This is one I had to include for its sheer reliability. The Kaito is a six-way emergency radio powered by a hand crank or a solar panel. This thing will work for you anytime and anywhere, regardless of the situation. Do you need to find out if a storm is coming? It will be ready. Did you or someone with you get hurt? It is already charged and ready for you to call for help. It reaches a vast number of AM and FM stations from anywhere you are.
The Kaito also comes with a battery charger so that you can charge other devices. Even if you don’t think you will get into any trouble on a particular hike, you still have a good reason to bring it along just to charge your phone while you aren’t using it. The Kaito is a great product all around!
One minor consideration for the Kaito is that its radio signal relies heavily on using a telescopic antenna to pick up and send out alerts instead of other more modern methods of doing this. Using an antenna does not directly hinder the Kaito’s performance, but it is something that you should keep in mind when comparing it to other emergency radios. Telescopic antennas are long, bulky, and much more fragile than modern systems.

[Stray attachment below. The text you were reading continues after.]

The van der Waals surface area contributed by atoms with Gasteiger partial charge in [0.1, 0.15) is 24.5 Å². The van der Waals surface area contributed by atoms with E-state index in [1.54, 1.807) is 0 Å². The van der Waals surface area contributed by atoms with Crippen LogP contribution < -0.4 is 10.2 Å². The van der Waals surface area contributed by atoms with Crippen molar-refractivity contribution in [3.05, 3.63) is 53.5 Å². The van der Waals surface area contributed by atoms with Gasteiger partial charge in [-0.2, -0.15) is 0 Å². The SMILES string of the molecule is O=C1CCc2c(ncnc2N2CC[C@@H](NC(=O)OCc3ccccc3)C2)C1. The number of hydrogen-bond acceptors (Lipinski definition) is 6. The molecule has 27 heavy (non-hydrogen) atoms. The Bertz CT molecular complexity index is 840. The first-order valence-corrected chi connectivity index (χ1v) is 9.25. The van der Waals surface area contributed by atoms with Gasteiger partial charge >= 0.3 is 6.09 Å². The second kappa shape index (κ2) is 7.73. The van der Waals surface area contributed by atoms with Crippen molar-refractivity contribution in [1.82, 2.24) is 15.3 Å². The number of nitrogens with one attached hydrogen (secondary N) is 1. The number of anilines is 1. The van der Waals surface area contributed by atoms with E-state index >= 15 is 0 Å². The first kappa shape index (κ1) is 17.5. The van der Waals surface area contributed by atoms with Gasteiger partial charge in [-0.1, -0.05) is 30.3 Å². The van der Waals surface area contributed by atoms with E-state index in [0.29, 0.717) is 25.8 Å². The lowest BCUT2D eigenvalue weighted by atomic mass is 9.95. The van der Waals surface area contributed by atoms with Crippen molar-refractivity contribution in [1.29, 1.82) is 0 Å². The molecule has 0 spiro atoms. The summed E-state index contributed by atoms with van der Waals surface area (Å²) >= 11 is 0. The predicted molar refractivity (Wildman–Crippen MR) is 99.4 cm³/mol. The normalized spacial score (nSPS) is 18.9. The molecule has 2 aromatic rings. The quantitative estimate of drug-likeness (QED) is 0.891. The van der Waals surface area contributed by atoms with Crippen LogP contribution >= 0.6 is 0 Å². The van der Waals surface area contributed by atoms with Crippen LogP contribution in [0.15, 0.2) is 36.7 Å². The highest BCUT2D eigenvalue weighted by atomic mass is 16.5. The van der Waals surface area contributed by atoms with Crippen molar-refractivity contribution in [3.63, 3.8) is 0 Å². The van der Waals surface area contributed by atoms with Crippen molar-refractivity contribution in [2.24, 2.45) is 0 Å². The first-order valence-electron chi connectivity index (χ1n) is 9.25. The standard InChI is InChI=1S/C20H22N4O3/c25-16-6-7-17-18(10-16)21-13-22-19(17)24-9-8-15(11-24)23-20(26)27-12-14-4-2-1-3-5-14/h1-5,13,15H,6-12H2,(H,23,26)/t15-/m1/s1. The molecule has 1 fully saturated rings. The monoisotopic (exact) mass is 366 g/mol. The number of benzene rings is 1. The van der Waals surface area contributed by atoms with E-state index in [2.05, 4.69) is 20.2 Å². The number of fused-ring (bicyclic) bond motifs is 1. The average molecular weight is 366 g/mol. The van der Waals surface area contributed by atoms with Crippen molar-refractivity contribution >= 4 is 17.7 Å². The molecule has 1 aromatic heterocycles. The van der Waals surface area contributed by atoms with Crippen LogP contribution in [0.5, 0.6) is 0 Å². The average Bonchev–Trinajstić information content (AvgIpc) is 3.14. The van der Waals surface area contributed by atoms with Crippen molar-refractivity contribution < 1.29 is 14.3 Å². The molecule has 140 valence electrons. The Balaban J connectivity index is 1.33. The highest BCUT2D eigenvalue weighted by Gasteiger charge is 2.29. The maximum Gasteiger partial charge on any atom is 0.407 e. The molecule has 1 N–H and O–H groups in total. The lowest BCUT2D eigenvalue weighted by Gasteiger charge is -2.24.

- It works with a hand crank or solar panel, making it super reliable in any situation.
- It comes with a USB battery charger to juice up other devices.
- Equipped with a flashlight and reading light.
- Made of water-resistant material.
- The radio signal relies on an outdated telescopic antenna.
These emergency radios are used and trusted by the American Red Cross association, which should tell you most of what you need to know about its quality. The NOAA Weather Radio is geared more toward preventing tragedies than responding to them, however. The “alert” feature streams a broadcast of inclement weather warnings in your area.